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Report Expands Cunningham Scandal’s Scope

Times Staff Writer

In addition to the other corrupt dealings that forced his resignation from Congress, former Rep. Randy “Duke” Cunningham used his position on the House Intelligence Committee to steer more than $70 million in federal funds to companies run by cronies, according to a new report by the House panel.

The document expands the scope of the Cunningham bribery scandal to one of the most sensitive committee assignments in Congress. It also alludes to other potential abuses, describing gifts received by other committee members and “dealings that Cunningham had with certain foreign nationals” that are still being scrutinized by federal investigators.

The report is the culmination of an internal probe launched last year after Cunningham, a Republican from Rancho Santa Fe, pleaded guilty to accepting $2.4 million in bribes. The document is certain to add to the partisan tensions on the panel weeks before an election that could swing control of the House.

The full text of the report remains classified, but a five-page summary was released Tuesday by the committee’s top Democrat, Jane Harman of Venice, who has repeatedly voiced frustration with the refusal of the panel’s Republicans to make the findings public.

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In an interview, Harman said she gave committee Chairman Peter Hoekstra (R-Mich.) “every opportunity” to issue a joint statement in putting out the report, and she rejected suggestions that its release was timed for political effect.

“The right time to have put this out was when it was completed, in late July,” Harman said.

Hoekstra described Harman’s decision to release the summary as “disturbing and beyond the pale.” He said the document was an “interim, internal report” and suggested that Harman was seeking “to politicize the committee and this critical inquiry.”

The investigation was led by Michael L. Stern, a former senior attorney in the House Office of the General Counsel. He declined to comment Tuesday.

The investigation found no evidence of criminal activity by other lawmakers or committee aides, according to the report. But it describes a permissive environment in which staffers ignored or failed to act on “red flags” surrounding Cunningham’s unusual funding requests.

Overall, it characterizes Cunningham’s actions as part of a broader pattern of corruption in which he sought to influence officials in Congress, the Pentagon and intelligence agencies. “This was a lot of people to persuade, cajole, deceive, pressure, intimidate, bribe or otherwise influence,” the report said.

According to the investigation, Cunningham repeatedly pressured aides to insert special funding provisions, known as earmarks, designed to enrich businessmen who were paying the lawmaker millions in bribes.

Over a five-year period, the report said, Cunningham inserted language into spending bills adopted by the intelligence panel that provided approximately $70 million to $80 million for those companies. The committee oversees about $40 billion in annual spending on the nation’s spy agencies. Because budget details are classified, the public has virtually no ability to scrutinize individual contracts.

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Cunningham’s guilty plea in November was primarily based on his activities as a member of the defense appropriations subcommittee, which mainly deals with military spending budgets.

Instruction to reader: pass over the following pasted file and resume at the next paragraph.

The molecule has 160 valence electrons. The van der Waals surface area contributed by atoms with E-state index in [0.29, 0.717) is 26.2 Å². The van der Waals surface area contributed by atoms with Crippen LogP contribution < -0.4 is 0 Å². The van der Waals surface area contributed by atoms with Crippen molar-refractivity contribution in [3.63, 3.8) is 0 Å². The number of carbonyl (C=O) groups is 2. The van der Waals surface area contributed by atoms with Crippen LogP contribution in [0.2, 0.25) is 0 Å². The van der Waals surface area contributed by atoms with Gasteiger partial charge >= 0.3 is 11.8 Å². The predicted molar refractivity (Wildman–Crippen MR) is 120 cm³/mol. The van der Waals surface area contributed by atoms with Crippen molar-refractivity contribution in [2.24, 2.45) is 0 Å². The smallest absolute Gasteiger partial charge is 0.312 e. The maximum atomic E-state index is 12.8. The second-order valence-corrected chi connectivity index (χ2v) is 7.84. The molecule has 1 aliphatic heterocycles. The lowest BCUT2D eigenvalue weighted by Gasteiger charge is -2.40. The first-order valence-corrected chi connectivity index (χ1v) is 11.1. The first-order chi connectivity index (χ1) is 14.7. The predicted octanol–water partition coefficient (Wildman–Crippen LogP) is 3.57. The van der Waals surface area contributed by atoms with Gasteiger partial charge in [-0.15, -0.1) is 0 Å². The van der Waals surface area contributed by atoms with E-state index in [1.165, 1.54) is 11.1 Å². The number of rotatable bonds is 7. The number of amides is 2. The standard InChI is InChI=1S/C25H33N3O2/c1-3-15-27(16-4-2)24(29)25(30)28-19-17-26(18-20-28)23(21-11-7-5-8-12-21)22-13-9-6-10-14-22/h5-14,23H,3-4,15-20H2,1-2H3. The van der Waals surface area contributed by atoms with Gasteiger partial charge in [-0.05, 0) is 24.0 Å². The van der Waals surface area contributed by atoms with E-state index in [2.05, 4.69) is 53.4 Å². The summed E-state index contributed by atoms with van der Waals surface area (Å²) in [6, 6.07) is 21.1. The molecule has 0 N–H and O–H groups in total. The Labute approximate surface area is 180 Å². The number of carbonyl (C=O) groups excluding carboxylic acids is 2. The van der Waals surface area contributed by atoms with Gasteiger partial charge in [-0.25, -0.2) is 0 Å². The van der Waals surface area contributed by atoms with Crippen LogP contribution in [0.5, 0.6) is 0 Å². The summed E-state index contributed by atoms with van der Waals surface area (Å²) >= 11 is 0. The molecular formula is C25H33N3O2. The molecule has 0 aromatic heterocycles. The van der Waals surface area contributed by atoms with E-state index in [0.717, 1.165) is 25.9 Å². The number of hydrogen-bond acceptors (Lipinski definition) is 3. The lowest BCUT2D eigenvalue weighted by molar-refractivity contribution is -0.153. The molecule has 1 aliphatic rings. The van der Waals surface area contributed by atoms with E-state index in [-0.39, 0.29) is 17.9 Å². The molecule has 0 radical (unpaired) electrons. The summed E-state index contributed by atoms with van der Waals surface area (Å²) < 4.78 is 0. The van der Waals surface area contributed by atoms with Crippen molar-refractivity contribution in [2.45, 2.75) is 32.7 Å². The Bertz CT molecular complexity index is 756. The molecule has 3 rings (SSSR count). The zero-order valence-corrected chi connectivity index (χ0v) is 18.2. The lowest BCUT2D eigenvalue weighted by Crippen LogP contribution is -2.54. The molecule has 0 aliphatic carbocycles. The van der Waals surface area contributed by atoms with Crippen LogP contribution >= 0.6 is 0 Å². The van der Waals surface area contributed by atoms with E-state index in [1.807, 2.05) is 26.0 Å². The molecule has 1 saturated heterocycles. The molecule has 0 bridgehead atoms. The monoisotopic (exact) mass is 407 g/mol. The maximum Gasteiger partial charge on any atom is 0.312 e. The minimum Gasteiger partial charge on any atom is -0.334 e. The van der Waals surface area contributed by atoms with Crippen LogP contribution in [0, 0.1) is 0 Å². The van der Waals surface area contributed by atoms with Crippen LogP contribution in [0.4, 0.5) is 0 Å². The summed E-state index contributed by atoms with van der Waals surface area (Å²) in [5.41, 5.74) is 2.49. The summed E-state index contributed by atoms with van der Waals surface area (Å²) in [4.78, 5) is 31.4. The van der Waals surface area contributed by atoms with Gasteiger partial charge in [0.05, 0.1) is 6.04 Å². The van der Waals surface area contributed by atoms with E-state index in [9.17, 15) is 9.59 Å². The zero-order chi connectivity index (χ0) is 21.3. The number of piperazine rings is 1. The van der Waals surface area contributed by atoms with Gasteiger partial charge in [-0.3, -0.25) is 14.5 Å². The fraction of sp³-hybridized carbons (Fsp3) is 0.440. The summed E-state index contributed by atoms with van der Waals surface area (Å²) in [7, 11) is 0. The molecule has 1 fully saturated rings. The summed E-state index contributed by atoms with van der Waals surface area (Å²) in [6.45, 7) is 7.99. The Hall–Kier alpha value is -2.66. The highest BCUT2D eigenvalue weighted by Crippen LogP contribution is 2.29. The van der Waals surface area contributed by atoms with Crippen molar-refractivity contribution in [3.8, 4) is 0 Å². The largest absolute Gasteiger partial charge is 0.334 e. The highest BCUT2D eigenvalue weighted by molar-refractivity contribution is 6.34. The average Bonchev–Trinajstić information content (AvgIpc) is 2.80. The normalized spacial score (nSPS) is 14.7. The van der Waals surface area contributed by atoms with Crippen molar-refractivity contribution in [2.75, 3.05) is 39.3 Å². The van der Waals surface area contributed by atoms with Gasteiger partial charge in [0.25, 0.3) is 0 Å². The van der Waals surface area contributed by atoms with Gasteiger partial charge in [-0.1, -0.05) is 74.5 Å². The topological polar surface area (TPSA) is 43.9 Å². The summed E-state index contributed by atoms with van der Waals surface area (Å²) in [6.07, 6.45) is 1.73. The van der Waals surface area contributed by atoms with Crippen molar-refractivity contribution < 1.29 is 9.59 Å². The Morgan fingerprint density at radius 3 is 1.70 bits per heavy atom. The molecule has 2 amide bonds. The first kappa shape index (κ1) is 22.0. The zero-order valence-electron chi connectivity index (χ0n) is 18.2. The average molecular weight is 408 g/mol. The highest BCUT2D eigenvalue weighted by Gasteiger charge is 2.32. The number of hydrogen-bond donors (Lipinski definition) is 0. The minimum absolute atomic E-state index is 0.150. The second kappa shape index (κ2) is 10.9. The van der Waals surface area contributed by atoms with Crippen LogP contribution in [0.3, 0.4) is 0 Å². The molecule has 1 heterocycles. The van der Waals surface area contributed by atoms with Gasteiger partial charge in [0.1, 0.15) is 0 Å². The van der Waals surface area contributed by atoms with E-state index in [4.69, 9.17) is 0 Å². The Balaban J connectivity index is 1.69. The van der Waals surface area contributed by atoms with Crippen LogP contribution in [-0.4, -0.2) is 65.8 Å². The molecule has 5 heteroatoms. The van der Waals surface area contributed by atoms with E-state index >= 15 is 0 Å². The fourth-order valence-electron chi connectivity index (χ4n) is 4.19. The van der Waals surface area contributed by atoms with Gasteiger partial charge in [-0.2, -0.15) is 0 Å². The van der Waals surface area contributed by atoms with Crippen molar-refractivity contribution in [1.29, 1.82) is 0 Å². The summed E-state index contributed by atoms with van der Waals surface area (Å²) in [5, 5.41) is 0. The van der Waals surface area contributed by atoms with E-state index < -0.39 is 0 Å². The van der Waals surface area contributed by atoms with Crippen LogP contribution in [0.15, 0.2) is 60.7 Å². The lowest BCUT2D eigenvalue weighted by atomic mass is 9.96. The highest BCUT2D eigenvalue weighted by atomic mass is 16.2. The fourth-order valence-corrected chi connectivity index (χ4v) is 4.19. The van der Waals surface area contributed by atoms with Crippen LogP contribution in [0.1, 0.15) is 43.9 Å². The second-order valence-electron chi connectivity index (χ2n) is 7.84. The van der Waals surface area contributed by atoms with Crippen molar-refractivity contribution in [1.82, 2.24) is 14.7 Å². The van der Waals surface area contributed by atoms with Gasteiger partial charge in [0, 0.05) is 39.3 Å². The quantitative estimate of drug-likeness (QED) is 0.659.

Most of the money that Cunningham earmarked went to companies operated by Poway businessman Brent R. Wilkes and Wilkes’ former associate, Mitchell Wade of Washington. Wilkes remains under investigation, and Wade pleaded guilty in February to bribing Cunningham and offering illegal inducements to Pentagon officials.

Intelligence committee staff members were “fully aware” that Cunningham’s requests were designed to steer money to these contractors, according to the report.

Some even voiced concern that the projects appeared wasteful and questioned “the ethics and integrity of Wade.”

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“Despite these red flags,” the report said, “the responsible staff members continued to accept and support Cunningham’s growing requests” for earmarks.

One such contract was with a Pentagon operation known as the Counterintelligence Field Activity. The committee’s ability to monitor the operation was “seriously impeded by the corrupt conspiracy between Cunningham and Wade,” the report said.

The report also examined the relationship between a former committee aide, Brant Bassett, and a senior CIA official, Kyle Dustin “Dusty” Foggo, who rose to the agency’s No. 3 position before he was forced out this year after becoming a focus of the expanding Cunningham investigation.

Bassett was not in a position to assist Cunningham in his funding requests, the report said. But Bassett and Foggo “worked together to achieve certain objectives relating to the management of the CIA,” and sought to induce lawmakers on the committee by providing them “government trinkets,” including a carpet with the words “Global War on Terror.” Committee officials declined to elaborate.

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One former official downplayed the gifts to lawmakers, saying that agencies routinely give coffee mugs, baseball hats and other items with their logos to lawmakers who visit overseas stations or attend briefings.

The report recommends “additional inquiry” into whether Bassett had any involvement in awarding CIA contracts to Wilkes or other contractors involved in the scandal.

Bassett did not respond to a request for comment. Attorneys for Cunningham and Wade declined to comment.

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greg.miller@latimes.com


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